Teacher Pay Is So Low in Some U.S. School Districts That They’re Recruiting Overseas

As walkouts by teachers protesting low pay and education funding shortfalls spread across the country, the small but growing movement to recruit teachers from overseas is another sign of the difficulty some districts are having providing the basics to public school students.

Among the latest states hit by the protests is Arizona, where teacher pay is more than $10,000 below the national average of $59,000 per year. The Pendergast Elementary School District, where Mr. Soberano works, has recruited more than 50 teachers from the Philippines since 2015. They hold J-1 visas, which allow them to work temporarily in the United States, like au pairs or camp counselors, but offer no path to citizenship. More than 2,800 foreign teachers arrived on American soil last year through the J-1, according to the State Department, up from about 1,200 in 2010.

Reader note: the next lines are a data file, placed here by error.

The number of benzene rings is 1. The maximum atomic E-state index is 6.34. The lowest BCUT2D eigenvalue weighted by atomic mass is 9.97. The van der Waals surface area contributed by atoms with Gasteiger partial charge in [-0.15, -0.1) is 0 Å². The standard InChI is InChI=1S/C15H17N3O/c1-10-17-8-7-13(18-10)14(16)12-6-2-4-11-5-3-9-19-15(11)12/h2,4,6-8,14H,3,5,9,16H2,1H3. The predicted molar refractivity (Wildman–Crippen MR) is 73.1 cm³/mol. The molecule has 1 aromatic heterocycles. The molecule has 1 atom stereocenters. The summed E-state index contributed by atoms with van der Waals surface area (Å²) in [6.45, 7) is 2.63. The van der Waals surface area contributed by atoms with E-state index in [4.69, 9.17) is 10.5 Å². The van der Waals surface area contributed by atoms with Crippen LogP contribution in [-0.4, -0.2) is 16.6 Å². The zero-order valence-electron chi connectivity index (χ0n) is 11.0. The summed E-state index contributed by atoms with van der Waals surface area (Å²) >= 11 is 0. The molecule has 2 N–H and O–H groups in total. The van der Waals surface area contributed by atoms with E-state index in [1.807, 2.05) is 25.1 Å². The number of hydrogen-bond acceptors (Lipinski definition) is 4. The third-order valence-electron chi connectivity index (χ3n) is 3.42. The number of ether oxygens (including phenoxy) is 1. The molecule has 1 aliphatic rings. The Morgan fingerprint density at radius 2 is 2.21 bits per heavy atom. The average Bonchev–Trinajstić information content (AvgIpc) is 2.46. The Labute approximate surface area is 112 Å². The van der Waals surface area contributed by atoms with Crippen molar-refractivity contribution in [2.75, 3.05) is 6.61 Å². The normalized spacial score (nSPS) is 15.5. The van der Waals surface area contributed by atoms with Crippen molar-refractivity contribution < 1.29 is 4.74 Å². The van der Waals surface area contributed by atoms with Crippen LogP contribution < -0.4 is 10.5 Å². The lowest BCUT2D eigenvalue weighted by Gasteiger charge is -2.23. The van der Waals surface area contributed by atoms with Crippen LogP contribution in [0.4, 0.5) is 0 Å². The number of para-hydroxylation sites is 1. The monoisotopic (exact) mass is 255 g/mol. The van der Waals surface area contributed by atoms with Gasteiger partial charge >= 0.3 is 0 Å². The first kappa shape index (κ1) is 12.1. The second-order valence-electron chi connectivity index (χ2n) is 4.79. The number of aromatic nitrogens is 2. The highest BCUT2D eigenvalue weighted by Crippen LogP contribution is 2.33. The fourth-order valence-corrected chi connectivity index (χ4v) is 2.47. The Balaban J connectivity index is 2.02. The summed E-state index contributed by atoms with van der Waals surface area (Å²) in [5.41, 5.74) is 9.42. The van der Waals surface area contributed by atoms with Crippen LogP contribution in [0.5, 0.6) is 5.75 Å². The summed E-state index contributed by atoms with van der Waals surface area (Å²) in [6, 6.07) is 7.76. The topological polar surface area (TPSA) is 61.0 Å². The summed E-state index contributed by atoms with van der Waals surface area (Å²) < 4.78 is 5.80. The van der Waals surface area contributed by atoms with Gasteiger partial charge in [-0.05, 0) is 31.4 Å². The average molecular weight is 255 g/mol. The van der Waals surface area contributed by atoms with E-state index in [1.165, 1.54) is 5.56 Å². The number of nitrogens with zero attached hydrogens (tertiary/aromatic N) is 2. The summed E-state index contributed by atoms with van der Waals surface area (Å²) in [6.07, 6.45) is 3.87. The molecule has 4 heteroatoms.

“In these times, you have to be innovative and creative in recruiting,” said Patricia Davis-Tussey, Pendergast’s head of human resources. “We embrace diversity and really gain a lot from the cultural exchange experience. Our students do as well.”

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